Making Skin Cancer Therapy as Convenient as a Band-Aid
A new light-activated therapy could make skin cancer treatment painless, inexpensive and portable.
Skin cancer, which typically requires painful or invasive treatments, affects 40 percent of all Americans at some point during their lives.
Scottish company Lumicure has developed a portable device that combines a tiny light, a photosensitizing cream and a bandage that, if approved by the Food and Drug Administration, could treat skin cancer conveniently with molecular precision.
"It can be worn by the patient in a (Band-Aid), while the battery is carried like an iPod," said professor Ifor Samuel of the Organic Semiconductor Centre at Scotland's University of St. Andrews, who helped develop the technology, in a statement.
Skin cancer, which typically requires painful or invasive treatments, affects 40 percent of all Americans at some point during their lives. The Lumicure treatment would cost between $200 and $300, compared with roughly $15,000 to $20,000 for the standard therapy. It could also eliminate the need for chemotherapy in some cases.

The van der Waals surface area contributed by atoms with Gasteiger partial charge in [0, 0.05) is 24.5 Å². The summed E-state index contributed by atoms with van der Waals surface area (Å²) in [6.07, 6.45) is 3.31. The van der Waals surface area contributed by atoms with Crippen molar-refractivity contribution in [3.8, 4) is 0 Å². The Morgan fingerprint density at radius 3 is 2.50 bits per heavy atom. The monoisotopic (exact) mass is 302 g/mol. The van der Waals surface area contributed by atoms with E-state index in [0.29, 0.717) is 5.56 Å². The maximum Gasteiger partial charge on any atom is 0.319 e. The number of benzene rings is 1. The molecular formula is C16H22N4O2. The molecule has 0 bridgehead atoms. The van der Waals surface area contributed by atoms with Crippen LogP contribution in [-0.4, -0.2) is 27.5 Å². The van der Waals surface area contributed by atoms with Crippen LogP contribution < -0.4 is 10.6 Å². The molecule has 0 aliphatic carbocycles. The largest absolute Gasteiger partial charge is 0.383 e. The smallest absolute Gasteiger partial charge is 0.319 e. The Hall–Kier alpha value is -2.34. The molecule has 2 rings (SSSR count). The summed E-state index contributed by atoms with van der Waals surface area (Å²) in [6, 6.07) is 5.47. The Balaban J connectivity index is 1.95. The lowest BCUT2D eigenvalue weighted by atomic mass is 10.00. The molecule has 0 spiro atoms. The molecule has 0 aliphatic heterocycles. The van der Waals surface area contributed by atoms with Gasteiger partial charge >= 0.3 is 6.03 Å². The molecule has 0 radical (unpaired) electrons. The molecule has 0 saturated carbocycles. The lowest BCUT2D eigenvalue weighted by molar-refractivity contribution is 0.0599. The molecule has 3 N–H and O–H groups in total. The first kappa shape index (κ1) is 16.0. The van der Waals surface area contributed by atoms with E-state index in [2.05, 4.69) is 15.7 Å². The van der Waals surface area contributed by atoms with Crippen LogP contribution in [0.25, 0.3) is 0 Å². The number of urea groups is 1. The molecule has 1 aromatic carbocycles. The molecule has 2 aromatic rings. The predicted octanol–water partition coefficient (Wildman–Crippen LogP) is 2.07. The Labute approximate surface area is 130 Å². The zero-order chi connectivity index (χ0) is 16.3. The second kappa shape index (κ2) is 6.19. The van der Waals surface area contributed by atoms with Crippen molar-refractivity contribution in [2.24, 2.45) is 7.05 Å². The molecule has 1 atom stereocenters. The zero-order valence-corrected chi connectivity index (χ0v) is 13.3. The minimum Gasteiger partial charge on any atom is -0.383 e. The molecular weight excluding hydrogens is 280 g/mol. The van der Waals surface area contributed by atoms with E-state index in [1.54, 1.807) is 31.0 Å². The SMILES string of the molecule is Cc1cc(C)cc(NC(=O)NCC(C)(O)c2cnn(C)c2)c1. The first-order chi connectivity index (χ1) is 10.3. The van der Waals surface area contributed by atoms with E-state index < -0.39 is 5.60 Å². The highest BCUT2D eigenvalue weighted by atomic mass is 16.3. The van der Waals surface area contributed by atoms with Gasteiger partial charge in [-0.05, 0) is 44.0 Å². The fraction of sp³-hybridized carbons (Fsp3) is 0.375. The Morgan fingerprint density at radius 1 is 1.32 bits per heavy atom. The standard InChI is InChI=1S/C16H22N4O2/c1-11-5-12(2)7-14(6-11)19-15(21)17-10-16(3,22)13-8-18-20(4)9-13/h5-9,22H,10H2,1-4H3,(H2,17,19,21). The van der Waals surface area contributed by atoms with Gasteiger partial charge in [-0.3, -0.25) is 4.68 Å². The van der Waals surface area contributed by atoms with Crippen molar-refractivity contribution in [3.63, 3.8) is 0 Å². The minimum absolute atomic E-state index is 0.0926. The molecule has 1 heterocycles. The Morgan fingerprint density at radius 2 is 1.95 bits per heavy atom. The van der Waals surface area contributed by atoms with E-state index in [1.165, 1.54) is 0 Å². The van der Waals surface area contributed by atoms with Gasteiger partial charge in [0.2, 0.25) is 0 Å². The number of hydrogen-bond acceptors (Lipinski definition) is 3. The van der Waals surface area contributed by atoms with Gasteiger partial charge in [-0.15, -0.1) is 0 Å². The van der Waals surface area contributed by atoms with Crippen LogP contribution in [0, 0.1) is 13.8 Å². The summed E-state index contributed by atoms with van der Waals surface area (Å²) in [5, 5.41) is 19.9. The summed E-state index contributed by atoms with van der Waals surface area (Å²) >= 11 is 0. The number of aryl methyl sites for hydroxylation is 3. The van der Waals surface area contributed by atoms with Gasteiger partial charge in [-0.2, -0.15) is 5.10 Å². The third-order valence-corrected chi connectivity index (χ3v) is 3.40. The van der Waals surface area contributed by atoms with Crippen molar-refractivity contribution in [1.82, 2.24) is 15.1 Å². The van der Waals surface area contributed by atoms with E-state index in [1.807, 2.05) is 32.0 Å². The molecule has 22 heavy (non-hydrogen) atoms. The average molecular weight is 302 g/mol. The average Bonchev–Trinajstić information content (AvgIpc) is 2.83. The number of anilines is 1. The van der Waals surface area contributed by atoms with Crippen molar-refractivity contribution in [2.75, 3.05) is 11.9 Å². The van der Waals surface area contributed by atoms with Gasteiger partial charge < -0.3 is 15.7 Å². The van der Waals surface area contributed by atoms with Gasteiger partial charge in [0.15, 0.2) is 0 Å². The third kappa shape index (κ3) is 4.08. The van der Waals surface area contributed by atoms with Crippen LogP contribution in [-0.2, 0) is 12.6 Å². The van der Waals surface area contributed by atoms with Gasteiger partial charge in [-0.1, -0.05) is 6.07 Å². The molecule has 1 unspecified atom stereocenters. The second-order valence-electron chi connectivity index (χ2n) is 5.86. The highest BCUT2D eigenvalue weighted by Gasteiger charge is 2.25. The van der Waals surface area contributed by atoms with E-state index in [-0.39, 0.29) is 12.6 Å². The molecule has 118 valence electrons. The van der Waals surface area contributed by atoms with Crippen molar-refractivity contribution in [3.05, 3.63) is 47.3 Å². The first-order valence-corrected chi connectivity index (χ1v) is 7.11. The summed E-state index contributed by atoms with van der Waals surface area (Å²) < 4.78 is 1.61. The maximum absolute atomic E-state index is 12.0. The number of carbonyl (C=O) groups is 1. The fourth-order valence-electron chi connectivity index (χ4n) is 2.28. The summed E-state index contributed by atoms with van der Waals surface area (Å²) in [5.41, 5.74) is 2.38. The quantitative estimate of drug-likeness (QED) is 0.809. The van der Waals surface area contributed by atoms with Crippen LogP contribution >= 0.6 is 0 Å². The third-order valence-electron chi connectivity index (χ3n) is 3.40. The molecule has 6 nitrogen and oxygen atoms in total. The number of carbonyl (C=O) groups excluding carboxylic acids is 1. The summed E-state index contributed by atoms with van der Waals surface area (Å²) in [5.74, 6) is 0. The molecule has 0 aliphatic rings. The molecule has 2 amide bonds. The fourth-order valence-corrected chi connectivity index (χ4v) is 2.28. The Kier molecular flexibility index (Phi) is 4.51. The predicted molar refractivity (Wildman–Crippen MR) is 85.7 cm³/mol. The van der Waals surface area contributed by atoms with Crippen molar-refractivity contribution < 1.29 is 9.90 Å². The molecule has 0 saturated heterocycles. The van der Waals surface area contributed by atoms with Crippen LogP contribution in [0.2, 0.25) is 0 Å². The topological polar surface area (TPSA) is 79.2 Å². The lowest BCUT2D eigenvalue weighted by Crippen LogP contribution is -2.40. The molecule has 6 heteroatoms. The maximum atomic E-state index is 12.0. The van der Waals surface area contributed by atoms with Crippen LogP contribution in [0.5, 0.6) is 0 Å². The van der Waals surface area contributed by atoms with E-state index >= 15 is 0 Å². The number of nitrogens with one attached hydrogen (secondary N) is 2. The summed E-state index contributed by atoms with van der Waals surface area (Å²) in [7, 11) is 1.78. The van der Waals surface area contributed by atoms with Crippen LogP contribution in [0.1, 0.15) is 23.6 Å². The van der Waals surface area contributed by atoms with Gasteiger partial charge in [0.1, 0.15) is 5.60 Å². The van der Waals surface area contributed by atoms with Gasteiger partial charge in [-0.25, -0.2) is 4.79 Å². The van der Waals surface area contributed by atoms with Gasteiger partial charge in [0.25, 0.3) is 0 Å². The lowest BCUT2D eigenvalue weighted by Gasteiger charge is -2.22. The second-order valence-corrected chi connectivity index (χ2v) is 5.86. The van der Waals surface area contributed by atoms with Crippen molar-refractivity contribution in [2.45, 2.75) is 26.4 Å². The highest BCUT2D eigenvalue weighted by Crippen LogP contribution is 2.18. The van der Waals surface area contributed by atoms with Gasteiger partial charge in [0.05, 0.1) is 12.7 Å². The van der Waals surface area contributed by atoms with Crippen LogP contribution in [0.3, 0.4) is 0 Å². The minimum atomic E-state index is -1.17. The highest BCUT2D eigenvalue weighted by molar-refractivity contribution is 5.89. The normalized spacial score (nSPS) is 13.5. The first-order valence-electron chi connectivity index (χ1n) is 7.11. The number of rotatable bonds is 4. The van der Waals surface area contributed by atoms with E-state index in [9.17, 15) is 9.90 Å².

Lumicure's treatment is a new twist on an existing treatment called photodynamic therapy. It starts with a cream containing aminolevulinic acid, which becomes photosensitive when it comes in contact with a cancer lesion. When exposed to light, the cream interacts with only the cancerous cells, making it a very selective skin treatment.
Lumicure's light source is a low-powered organic light-emitting diode embedded in a small adhesive device. Its battery module -- roughly the size of an MP3 player -- fits easily in a pocket.
Photodynamic therapy available today requires treatment at a hospital using heavy equipment. It's also uncomfortable for patients because they must stay very still under extremely intense light; the treatment also can leave painful skin lesions. The new treatment takes longer than the standard therapy, but there's almost no discomfort and no scarring.
"As traditional photodynamic therapy is delivered in a physician's office, this new technology, if proven effective in clinical trials, may offer the possibility of increased access and ease of use for many patients," said Dr. Isaac Neuhaus, assistant professor at University of California at San Francisco Dermatologic Surgery and Laser Center.
Early human trial results are promising, and Lumicure hopes the light therapy will be available in about two years. Future iterations could target other skin problems including warts, acne and even wrinkles.
Sourced from: www.wired.com